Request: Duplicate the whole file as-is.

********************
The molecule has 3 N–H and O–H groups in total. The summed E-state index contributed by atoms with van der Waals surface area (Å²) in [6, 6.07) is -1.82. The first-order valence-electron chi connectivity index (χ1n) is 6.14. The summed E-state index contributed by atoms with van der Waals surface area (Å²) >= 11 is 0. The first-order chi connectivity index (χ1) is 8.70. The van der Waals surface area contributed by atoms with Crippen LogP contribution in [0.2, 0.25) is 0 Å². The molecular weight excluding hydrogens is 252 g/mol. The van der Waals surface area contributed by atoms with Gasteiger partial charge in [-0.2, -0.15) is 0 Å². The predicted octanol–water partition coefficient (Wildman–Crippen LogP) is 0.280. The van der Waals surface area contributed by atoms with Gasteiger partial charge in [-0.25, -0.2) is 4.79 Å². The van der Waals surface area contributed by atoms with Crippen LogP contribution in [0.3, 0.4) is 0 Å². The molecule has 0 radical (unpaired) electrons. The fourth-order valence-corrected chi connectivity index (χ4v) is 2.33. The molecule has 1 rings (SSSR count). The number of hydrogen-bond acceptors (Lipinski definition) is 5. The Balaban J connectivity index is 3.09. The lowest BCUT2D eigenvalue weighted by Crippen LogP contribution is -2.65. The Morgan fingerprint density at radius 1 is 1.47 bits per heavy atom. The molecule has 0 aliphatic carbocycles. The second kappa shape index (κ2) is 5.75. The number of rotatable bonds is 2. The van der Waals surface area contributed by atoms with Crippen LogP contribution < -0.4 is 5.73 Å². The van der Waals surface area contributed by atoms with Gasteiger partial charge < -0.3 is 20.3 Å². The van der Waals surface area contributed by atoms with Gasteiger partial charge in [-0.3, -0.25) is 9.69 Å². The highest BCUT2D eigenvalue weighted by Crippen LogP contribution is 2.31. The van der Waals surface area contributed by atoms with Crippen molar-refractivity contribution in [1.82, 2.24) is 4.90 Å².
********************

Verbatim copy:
The molecule has 3 N–H and O–H groups in total. The summed E-state index contributed by atoms with van der Waals surface area (Å²) in [6, 6.07) is -1.82. The first-order valence-electron chi connectivity index (χ1n) is 6.14. The summed E-state index contributed by atoms with van der Waals surface area (Å²) >= 11 is 0. The first-order chi connectivity index (χ1) is 8.70. The van der Waals surface area contributed by atoms with Crippen LogP contribution in [0.2, 0.25) is 0 Å². The molecular weight excluding hydrogens is 252 g/mol. The van der Waals surface area contributed by atoms with Gasteiger partial charge in [-0.2, -0.15) is 0 Å². The predicted octanol–water partition coefficient (Wildman–Crippen LogP) is 0.280. The van der Waals surface area contributed by atoms with Gasteiger partial charge in [-0.25, -0.2) is 4.79 Å². The van der Waals surface area contributed by atoms with Crippen LogP contribution in [0.3, 0.4) is 0 Å². The molecule has 0 radical (unpaired) electrons. The fourth-order valence-corrected chi connectivity index (χ4v) is 2.33. The molecule has 1 rings (SSSR count). The number of hydrogen-bond acceptors (Lipinski definition) is 5. The Balaban J connectivity index is 3.09. The lowest BCUT2D eigenvalue weighted by Crippen LogP contribution is -2.65. The Morgan fingerprint density at radius 1 is 1.47 bits per heavy atom. The molecule has 0 aliphatic carbocycles. The second kappa shape index (κ2) is 5.75. The number of rotatable bonds is 2. The van der Waals surface area contributed by atoms with Crippen LogP contribution < -0.4 is 5.73 Å². The van der Waals surface area contributed by atoms with Gasteiger partial charge < -0.3 is 20.3 Å². The van der Waals surface area contributed by atoms with Gasteiger partial charge in [-0.3, -0.25) is 9.69 Å². The highest BCUT2D eigenvalue weighted by Crippen LogP contribution is 2.31. The van der Waals surface area contributed by atoms with Crippen molar-refractivity contribution in [1.82, 2.24) is 4.90 Å².